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Here’s how Facebook plans to fix its fake-news problem

It’s a rough plan, but a plan nonetheless.

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Facebook CEO Mark Zuckerberg doesn’t think fake news influenced last week’s presidential election. But it turns out he does think fake news is a problem on Facebook, and late Friday night he laid out a few details about a number of “projects we already have under way” to stop the spread of fake news on Facebook in the future.

The general takeaway from the lengthy Facebook post is that the social network plans to be more proactive in identifying and removing fake news articles from users’ feeds moving forward. Until now, it has primarily relied on users to report and flag inaccurate stories.

That will still be possible, of course, but Zuckerberg outlined a number of other updates that are apparently in the works. A few of the potential changes:

  • Adding a warning label to stories that users have flagged as inaccurate.
  • Working with more third-party fact-checking organizations.
  • Improving the accuracy of “related articles” that it suggests for users to read.
  • Blocking fake news distributors from paying to promote their content. (Facebook started that process this week.)
  • Building better algorithms to automatically detect fake news. “This means better technical systems to detect what people will flag as false before they do it themselves,” Zuckerberg wrote.

Zuckerberg did not say when these updates will be active or available, but did stress that it won’t be a simple fix. “Some of these ideas will work well, and some will not,” he wrote.

Facebook has been under fire this week after reports found that fake news stories may have played a larger role in last week’s election than anybody thought. Zuckerberg has denied on multiple occasions that fake news played a meaningful role in determining the election’s outcome. But his post Friday shows just how big of a problem Zuckerberg thinks misinformation really is.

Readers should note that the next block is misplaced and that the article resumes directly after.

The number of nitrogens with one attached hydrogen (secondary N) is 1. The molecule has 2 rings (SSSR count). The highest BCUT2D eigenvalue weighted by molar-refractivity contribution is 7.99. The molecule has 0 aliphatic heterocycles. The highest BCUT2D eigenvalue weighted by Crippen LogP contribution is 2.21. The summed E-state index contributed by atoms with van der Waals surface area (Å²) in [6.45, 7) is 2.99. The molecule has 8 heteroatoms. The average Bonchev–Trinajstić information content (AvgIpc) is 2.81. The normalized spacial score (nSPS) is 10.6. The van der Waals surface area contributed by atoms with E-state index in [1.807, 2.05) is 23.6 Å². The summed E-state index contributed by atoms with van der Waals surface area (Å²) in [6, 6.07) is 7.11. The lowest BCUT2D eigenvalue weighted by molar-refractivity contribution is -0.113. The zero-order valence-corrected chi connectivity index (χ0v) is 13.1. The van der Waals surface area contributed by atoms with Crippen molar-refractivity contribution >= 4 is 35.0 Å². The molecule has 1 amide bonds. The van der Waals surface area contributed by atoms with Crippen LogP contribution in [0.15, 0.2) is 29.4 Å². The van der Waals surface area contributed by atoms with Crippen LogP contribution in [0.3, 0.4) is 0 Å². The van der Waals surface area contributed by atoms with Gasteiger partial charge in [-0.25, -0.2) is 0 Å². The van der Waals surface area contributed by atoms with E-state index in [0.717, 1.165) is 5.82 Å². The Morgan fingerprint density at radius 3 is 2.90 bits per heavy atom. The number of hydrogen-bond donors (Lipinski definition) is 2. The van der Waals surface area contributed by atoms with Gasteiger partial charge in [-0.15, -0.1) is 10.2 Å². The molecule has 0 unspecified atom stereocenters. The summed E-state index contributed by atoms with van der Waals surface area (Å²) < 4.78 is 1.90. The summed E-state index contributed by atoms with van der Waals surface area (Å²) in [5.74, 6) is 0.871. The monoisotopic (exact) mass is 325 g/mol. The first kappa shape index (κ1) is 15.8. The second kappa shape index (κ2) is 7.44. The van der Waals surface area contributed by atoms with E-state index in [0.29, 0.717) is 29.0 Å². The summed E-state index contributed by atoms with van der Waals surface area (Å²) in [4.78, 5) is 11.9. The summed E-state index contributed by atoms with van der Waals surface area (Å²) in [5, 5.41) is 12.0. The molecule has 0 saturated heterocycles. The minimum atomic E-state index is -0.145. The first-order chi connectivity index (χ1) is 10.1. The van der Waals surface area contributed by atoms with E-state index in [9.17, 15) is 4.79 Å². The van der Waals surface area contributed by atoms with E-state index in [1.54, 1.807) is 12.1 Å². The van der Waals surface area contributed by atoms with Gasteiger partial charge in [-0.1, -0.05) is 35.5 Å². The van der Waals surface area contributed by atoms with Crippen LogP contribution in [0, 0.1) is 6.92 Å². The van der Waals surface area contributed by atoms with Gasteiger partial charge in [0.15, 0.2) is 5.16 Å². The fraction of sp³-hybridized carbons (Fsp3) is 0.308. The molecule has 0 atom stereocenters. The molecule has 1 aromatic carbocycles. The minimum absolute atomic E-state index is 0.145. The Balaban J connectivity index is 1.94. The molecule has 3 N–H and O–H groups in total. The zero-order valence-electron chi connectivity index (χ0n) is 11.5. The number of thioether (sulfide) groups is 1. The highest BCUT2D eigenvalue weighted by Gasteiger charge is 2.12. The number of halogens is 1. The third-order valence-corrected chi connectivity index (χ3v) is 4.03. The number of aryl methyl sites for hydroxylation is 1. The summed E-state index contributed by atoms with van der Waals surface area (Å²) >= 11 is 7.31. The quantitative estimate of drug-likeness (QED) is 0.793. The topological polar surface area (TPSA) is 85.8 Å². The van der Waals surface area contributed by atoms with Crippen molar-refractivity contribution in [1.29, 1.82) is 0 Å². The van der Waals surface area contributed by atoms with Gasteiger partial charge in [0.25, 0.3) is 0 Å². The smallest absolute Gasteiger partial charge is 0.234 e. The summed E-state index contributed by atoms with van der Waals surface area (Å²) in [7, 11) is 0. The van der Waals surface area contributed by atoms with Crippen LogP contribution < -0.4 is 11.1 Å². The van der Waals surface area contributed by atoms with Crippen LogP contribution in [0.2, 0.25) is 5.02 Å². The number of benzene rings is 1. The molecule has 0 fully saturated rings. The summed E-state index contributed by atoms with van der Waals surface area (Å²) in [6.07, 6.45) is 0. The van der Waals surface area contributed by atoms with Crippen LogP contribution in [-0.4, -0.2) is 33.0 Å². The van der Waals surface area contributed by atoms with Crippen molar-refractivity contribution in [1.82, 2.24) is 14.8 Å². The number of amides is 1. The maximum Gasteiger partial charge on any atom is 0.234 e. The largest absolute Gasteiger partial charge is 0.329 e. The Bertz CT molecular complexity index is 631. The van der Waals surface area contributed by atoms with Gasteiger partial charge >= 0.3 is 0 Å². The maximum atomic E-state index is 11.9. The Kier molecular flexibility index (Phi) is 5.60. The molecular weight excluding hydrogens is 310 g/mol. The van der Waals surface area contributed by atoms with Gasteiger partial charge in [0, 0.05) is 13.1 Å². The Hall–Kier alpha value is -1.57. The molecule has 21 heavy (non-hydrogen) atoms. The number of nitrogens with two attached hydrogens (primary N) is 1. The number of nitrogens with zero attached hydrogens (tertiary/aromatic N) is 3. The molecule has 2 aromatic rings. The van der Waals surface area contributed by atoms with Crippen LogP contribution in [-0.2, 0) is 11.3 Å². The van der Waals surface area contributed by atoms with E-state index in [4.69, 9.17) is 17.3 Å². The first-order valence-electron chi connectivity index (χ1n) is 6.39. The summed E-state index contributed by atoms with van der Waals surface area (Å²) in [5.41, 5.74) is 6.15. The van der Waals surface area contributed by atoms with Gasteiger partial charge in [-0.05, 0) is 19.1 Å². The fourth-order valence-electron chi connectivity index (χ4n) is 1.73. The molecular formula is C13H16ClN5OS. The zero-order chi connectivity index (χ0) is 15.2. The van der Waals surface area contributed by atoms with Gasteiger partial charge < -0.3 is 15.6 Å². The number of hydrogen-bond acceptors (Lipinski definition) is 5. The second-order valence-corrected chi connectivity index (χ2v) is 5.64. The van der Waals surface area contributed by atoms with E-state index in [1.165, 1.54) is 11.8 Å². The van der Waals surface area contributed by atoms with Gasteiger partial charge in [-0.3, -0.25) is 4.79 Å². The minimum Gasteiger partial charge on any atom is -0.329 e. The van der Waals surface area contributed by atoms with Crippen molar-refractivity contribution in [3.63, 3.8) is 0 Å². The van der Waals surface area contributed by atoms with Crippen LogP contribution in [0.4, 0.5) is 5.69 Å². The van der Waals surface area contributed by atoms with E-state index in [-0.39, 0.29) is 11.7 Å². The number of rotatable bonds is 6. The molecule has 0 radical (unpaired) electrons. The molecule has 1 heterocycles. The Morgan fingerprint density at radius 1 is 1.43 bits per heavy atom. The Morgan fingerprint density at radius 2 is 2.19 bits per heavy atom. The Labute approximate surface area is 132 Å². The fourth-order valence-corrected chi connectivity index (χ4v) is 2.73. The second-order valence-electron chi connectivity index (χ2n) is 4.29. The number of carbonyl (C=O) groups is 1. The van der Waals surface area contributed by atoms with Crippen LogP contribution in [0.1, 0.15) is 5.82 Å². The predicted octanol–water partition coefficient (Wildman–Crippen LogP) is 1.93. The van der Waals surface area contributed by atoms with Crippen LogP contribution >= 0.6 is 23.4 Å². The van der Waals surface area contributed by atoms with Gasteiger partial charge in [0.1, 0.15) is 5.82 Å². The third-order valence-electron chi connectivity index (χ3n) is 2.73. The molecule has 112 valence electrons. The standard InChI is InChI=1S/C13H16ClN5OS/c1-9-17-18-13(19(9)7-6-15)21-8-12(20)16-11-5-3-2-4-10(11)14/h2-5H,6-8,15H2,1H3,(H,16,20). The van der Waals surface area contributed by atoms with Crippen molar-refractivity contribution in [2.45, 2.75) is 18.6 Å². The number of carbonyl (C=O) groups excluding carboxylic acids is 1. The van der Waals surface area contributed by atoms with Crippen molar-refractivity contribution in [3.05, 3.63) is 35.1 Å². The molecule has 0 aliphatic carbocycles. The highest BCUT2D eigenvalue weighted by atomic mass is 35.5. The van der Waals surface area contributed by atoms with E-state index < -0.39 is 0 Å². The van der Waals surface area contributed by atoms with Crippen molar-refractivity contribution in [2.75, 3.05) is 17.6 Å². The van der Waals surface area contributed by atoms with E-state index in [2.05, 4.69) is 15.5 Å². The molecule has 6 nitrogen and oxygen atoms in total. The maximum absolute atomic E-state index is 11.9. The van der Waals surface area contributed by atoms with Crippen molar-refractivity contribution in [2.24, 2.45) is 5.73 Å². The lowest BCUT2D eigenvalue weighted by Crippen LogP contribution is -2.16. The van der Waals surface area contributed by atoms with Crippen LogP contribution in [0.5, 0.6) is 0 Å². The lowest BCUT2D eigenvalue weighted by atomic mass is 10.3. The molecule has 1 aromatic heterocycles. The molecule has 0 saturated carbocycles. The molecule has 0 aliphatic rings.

Despite the looming changes, Zuckerberg emphasized that Facebook will have to walk a fine line between policing its feed for fake news and not infringing upon personal opinions and free speech.

“The problems here are complex, both technically and philosophically,” he wrote. “We believe in giving people a voice, which means erring on the side of letting people share what they want whenever possible. We need to be careful not to discourage sharing of opinions or mistakenly restricting accurate content. We do not want to be arbiters of truth ourselves, but instead rely on our community and trusted third parties.”

Facebook has long argued that it’s not a media company, but that it’s a technology platform that simply carries information. But the truth of the matter is Facebook and its algorithms determine what news articles hundreds of millions of people see around the world each day. That brings with it some ethical responsibilities as well.

“The bottom line is: we take misinformation seriously. Our goal is to connect people with the stories they find most meaningful, and we know people want accurate information,” Zuckerberg wrote. “We understand how important the issue is for our community and we are committed to getting this right.”

A lot of you have asked what we're doing about misinformation, so I wanted to give an update. The bottom line is: we...

Posted by Mark Zuckerberg on Friday, November 18, 2016

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